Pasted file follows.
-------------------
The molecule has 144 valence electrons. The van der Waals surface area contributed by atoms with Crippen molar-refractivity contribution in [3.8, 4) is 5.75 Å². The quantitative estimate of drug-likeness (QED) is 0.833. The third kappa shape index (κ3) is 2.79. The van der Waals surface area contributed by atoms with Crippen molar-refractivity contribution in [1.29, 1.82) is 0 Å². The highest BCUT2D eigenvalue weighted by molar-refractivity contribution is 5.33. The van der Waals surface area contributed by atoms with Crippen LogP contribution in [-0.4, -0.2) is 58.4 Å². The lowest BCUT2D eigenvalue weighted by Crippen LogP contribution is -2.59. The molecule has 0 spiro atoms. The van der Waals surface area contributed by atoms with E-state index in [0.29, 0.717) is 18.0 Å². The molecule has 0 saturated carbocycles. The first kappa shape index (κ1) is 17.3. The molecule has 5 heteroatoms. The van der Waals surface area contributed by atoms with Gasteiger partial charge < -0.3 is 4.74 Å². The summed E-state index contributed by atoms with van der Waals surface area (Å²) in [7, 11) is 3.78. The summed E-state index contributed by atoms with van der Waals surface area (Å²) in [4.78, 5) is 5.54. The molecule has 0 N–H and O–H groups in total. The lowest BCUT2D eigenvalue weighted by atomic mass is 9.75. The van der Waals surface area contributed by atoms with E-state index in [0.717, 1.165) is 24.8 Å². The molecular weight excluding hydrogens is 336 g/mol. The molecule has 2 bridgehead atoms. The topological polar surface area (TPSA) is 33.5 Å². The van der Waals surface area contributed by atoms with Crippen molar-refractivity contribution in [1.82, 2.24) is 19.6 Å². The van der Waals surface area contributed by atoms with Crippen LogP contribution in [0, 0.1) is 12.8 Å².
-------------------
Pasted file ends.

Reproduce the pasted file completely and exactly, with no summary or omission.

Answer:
The molecule has 144 valence electrons. The van der Waals surface area contributed by atoms with Crippen molar-refractivity contribution in [3.8, 4) is 5.75 Å². The quantitative estimate of drug-likeness (QED) is 0.833. The third kappa shape index (κ3) is 2.79. The van der Waals surface area contributed by atoms with Crippen molar-refractivity contribution in [1.29, 1.82) is 0 Å². The highest BCUT2D eigenvalue weighted by molar-refractivity contribution is 5.33. The van der Waals surface area contributed by atoms with Crippen LogP contribution in [-0.4, -0.2) is 58.4 Å². The lowest BCUT2D eigenvalue weighted by Crippen LogP contribution is -2.59. The molecule has 0 spiro atoms. The van der Waals surface area contributed by atoms with E-state index in [0.29, 0.717) is 18.0 Å². The molecule has 0 saturated carbocycles. The first kappa shape index (κ1) is 17.3. The molecule has 5 heteroatoms. The van der Waals surface area contributed by atoms with Gasteiger partial charge < -0.3 is 4.74 Å². The summed E-state index contributed by atoms with van der Waals surface area (Å²) in [7, 11) is 3.78. The summed E-state index contributed by atoms with van der Waals surface area (Å²) in [4.78, 5) is 5.54. The molecule has 0 N–H and O–H groups in total. The lowest BCUT2D eigenvalue weighted by atomic mass is 9.75. The van der Waals surface area contributed by atoms with E-state index in [0.717, 1.165) is 24.8 Å². The molecular weight excluding hydrogens is 336 g/mol. The molecule has 2 bridgehead atoms. The topological polar surface area (TPSA) is 33.5 Å². The van der Waals surface area contributed by atoms with Crippen molar-refractivity contribution in [1.82, 2.24) is 19.6 Å². The van der Waals surface area contributed by atoms with Crippen LogP contribution in [0, 0.1) is 12.8 Å².